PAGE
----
Why Are Carpenter Ants a Concern?
By Chris Williams on July 22, 2014.
If carpenter ants don’t eat wood, why should I be concerned if I have a few in my house? I’ve had ants before and they eventually go away.–B.E., Holden, MA
Are The Ants Just Foraging or Are They Nesting?
You shouldn’t necessarily be concerned if you have just a few carpenter ants in your house. They could just be wandering in from outside, looking for food, or they might have been accidentally carried in on firewood. There are two situations, though, where even just a few ants can mean trouble: if you are seeing these few carpenter ants in the winter, or if you are seeing winged swarmer ants. Since carpenter ants are inactive and deep in their ground nests in the winter, carpenter ants seen in your home then must be nesting in your home. If you see multiple winged carpenter ants in your home, they are almost certainly nesting inside. A colony doesn’t release swarmers until it has been growing for at least 3 to 6 years.
They Don’t Eat Wood, But They Still Destroy It
It’s true that carpenter ants don’t actually eat wood like termites. But they can still do a considerable amount of damage as they hollow out wood to make nest galleries inside. If you broke open a piece of wood that carpenter ants have been working, you would see wide, curved, smooth-sided galleries, maybe with eggs or larvae inside. As the ants excavate wood with their mandibles, they dump the sawdust, bits of insulation, and dead insects to the outside of the nest through slits in the wood. As the excavating continues, infested wood can be completely hollowed out, yet you can’t see the damage on the surface.
Carpenter ants don’t always nest in wood, either. They will also establish nests in small void spaces like inside hollow doors, or in insulation.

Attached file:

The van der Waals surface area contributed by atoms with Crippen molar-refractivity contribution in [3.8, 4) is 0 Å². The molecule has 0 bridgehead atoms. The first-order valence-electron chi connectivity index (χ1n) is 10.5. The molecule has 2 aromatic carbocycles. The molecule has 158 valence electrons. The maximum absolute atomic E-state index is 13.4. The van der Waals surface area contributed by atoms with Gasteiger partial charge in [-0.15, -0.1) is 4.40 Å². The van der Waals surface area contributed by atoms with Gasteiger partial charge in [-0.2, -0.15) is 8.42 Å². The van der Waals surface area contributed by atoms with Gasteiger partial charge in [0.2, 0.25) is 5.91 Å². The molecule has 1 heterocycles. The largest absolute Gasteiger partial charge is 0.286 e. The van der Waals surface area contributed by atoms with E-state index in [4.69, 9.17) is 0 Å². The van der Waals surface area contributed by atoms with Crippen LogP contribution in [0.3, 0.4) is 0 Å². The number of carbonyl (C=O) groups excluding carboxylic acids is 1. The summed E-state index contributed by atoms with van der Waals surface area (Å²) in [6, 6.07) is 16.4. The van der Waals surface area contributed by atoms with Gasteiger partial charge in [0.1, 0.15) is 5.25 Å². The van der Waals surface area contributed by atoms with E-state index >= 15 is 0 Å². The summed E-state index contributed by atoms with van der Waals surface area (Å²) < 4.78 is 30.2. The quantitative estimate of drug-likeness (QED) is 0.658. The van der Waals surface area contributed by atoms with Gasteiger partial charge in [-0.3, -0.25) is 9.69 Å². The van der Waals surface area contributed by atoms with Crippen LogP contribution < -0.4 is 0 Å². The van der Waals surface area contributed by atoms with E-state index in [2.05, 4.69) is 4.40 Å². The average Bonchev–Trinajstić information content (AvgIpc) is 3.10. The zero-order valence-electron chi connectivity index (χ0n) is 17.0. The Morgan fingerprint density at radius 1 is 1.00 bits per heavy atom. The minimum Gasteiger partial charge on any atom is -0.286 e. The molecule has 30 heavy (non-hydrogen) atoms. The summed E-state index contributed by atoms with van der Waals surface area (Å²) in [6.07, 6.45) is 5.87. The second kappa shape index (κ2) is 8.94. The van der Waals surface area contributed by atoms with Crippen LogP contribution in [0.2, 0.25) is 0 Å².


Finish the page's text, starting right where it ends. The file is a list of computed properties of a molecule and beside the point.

How Serious is Carpenter Ant Damage to Wood?
Carpenter ants often start their nests in wood that is damp or softened from water leaks and subsequent rot. This wood is already damaged so having to replace it because ants have hollowed it out may not be a big deal. However, carpenter ants can move into sound wood as their colony progresses; they also break away into secondary satellite nests.
Carpenter ant damage to wood is generally not as serious as termite damage but a carpenter ant infestation that is not discovered or is ignored can result in significant damage. The size of the colony makes a difference, too. A colony that has been working the wood in your home for some time can damage structural timbers (see “Carpenter Ant Damage to Wood – How Bad Can it Be?”).
Seeing a few carpenter ants in your home does not mean that they are nesting there and damaging wood. I would want to know though, as a homeowner, if that could be the case. An exterminator can often track the ants back to a nest site, either indoors or out. Most people would want the ants gone from their house, period.